(Closed) Grandma is slowly causing my grandfather's death…

posted 6 years ago in Emotional
Post # 31
Member
588 posts
Busy bee

My mother was my grandmothers “primary caretaker” however we also had nurses coming by daily to make sure she wasn’t in pain and help her around for a bit. She had good insurance so we didn’t really pay all that much for the help and it was so worth it. 

About your grandma becoming more mean—it’s totally understandable. My mom turned into a total nightmare to deal with because she was essentially watching my grandmother die and lose herself to it. Getting up 3 times a night to the sound of an alarm whenever my grandmother would try to get out of bed on her own instead of calling for help (after an extensive history of falls) in addition to daily care and listening to what mentally was happening to my grandmother made my mother a completly different person. It took her months after my nan passed to get back to normal.

Like, she even told my sort-of aunt that she wasn’t allowed to bring rose petals to scatter at the small ash-scattering we did off the family priests boat nearby my nan’s old house because the idea was ‘tacky and classless and completly inappropriate.’ She refused to come down off of that one but did apologize once I got it into her brain that these situations were for the grieving, not the dead and to let her grieve the way she saw fit. By the end she was snapping and argueing with my grandmother when she would get reality confused and it was just a mess. I don’t think any of us can understand what someone in that position goes through. 

Post # 32
Member
90 posts
Worker bee
  • Wedding: March 2016

I could have written this myself. My grandmother insisted on taking care of my grandfather until the end. And she did… All but the last two weeks of his 93 years on earth. Shes in her mid 80s heraelf. My teenaged son and I went over countless times during the night to pick up grandpa off the floor. (My mom and uncle have both passed so it was all on us to help.) She had to call the fire dept a few times too. I would get so upset, frustrated, and angry. They were together 62 years and she was stubborn as hell. We butted heads over what we thought needed to be done about grandpa. In the end he was safe, clean, and fed what he could tolerate. One issue with her was forcing him to eat when he was refusing. She started bribing with whatever. Come to find out he was already in the process of shutting down and not able to really eat without aspirating crumbs. He had no way to verbalized he was having trouble. I can’t blame her she thought she was doing well making sure he had a full belly. As soon as he started showing signs of a respiratory infection she sent him to the ER. That’s when the therapist noticed he could no longer eat. For the next two weeks he couldnt eat. He never ate again. I bet he would have loved some sweet rolls if he could have been alert and well enough to enjoy them. Grandpa never left the hospital. He was put on hospice care four days after arriving and passed peacefully with grandma by his side. I will never regret not pushing social workers on her and allowing her to take care of her husband the best she knew how (with me and my son close by just in case) until death parted them naturally…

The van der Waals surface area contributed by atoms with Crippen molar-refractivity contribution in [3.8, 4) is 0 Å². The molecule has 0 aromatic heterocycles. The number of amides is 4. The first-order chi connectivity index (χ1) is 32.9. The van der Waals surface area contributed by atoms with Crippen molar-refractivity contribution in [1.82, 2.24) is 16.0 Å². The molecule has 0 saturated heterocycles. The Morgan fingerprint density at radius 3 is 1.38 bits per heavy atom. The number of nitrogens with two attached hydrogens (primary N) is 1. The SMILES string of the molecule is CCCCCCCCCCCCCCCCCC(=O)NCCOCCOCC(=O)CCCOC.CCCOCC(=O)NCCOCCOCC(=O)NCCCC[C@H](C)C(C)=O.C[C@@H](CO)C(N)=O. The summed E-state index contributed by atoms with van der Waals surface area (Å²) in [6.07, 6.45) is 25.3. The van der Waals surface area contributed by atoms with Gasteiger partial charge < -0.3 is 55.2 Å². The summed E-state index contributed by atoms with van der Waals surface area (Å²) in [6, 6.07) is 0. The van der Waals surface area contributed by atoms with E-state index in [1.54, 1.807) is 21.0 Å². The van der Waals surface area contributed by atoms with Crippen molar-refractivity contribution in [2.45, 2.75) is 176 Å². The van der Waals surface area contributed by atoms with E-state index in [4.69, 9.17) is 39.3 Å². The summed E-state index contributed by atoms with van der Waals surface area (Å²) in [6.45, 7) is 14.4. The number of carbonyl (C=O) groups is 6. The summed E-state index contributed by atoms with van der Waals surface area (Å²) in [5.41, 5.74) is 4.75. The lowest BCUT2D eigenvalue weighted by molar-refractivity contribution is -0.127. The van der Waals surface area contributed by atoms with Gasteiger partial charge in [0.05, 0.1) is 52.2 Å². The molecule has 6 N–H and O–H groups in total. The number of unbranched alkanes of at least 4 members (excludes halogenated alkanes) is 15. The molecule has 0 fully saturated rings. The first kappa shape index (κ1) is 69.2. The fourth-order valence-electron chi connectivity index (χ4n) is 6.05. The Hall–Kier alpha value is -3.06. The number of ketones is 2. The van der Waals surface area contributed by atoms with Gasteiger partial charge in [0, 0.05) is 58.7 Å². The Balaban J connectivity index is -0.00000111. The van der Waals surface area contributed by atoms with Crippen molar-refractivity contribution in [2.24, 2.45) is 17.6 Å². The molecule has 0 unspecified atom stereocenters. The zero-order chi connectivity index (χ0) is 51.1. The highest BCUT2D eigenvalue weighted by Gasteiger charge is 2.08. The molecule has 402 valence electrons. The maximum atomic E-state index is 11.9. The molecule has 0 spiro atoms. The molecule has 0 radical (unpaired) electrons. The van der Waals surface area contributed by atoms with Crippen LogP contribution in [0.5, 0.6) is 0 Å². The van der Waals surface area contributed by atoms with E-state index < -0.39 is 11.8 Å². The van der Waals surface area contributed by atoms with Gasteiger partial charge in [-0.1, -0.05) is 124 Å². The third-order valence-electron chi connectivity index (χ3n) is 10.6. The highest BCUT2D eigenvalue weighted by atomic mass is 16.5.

Post # 33
Member
9275 posts
Buzzing Beekeeper

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incognitogirl:  Have you considered that she is doing exactly what your grandfather wanted?

I am surrounded by terminal illness and it is fairly common for patients to have discussed end of life options with their partner. It is also common for elderly people to have discussed it as well. I have an end of life plan that I have discussed with my husband. Given that euthanasia is still illegal in 98% of the world I have been very clear about my end of life plan and it certainly does not include wasting away waiting for death. 

If you have spent anytime amongst terminally ill patients you would understand that given the legalities secrecy is unfortunately a huge aspect of end of life plans. But not only because of the legalities but also because death often brings out the worst in loved ones. Their selfish desire to not want to face the inevitable (death) often means they put their dying loved one through more than they should, often against their wishes. They are not doing it to be cruel but because they are not ready to let go. We treat our dying pets with more dignity than we do our loved ones.